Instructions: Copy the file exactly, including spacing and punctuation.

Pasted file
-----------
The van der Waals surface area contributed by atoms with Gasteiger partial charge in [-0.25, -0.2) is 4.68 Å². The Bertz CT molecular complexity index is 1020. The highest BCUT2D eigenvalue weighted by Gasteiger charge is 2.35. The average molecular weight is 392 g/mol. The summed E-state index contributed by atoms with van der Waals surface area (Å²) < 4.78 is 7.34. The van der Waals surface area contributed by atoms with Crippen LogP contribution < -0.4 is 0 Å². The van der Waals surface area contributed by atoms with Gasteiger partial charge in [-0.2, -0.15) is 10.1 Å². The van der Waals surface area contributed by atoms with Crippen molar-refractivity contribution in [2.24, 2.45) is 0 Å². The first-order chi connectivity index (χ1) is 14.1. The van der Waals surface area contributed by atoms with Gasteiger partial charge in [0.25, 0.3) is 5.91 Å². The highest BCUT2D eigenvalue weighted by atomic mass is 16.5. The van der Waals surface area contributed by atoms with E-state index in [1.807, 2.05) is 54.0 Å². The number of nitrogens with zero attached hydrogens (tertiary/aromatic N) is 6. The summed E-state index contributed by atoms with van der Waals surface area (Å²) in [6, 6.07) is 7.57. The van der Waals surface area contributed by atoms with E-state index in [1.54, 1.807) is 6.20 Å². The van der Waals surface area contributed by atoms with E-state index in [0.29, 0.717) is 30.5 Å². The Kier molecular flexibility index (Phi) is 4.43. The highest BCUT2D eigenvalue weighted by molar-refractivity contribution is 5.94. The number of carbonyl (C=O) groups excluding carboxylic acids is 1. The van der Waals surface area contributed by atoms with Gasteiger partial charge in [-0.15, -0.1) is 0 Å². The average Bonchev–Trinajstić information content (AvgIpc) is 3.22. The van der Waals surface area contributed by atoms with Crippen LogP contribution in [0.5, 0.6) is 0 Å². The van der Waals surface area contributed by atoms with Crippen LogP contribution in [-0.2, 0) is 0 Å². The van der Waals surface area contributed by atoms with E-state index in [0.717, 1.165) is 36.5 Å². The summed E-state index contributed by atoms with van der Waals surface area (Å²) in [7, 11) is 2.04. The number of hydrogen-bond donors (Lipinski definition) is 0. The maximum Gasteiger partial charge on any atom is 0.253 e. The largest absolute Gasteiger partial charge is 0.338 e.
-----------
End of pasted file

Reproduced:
The van der Waals surface area contributed by atoms with Gasteiger partial charge in [-0.25, -0.2) is 4.68 Å². The Bertz CT molecular complexity index is 1020. The highest BCUT2D eigenvalue weighted by Gasteiger charge is 2.35. The average molecular weight is 392 g/mol. The summed E-state index contributed by atoms with van der Waals surface area (Å²) < 4.78 is 7.34. The van der Waals surface area contributed by atoms with Crippen LogP contribution < -0.4 is 0 Å². The van der Waals surface area contributed by atoms with Gasteiger partial charge in [-0.2, -0.15) is 10.1 Å². The van der Waals surface area contributed by atoms with Crippen molar-refractivity contribution in [2.24, 2.45) is 0 Å². The first-order chi connectivity index (χ1) is 14.1. The van der Waals surface area contributed by atoms with Gasteiger partial charge in [0.25, 0.3) is 5.91 Å². The highest BCUT2D eigenvalue weighted by atomic mass is 16.5. The van der Waals surface area contributed by atoms with E-state index in [1.807, 2.05) is 54.0 Å². The number of nitrogens with zero attached hydrogens (tertiary/aromatic N) is 6. The summed E-state index contributed by atoms with van der Waals surface area (Å²) in [6, 6.07) is 7.57. The van der Waals surface area contributed by atoms with E-state index in [1.54, 1.807) is 6.20 Å². The van der Waals surface area contributed by atoms with E-state index in [0.29, 0.717) is 30.5 Å². The Kier molecular flexibility index (Phi) is 4.43. The highest BCUT2D eigenvalue weighted by molar-refractivity contribution is 5.94. The number of carbonyl (C=O) groups excluding carboxylic acids is 1. The van der Waals surface area contributed by atoms with Gasteiger partial charge in [-0.15, -0.1) is 0 Å². The average Bonchev–Trinajstić information content (AvgIpc) is 3.22. The van der Waals surface area contributed by atoms with Crippen LogP contribution in [0.5, 0.6) is 0 Å². The van der Waals surface area contributed by atoms with Crippen LogP contribution in [-0.2, 0) is 0 Å². The van der Waals surface area contributed by atoms with E-state index in [0.717, 1.165) is 36.5 Å². The summed E-state index contributed by atoms with van der Waals surface area (Å²) in [7, 11) is 2.04. The number of hydrogen-bond donors (Lipinski definition) is 0. The maximum Gasteiger partial charge on any atom is 0.253 e. The largest absolute Gasteiger partial charge is 0.338 e.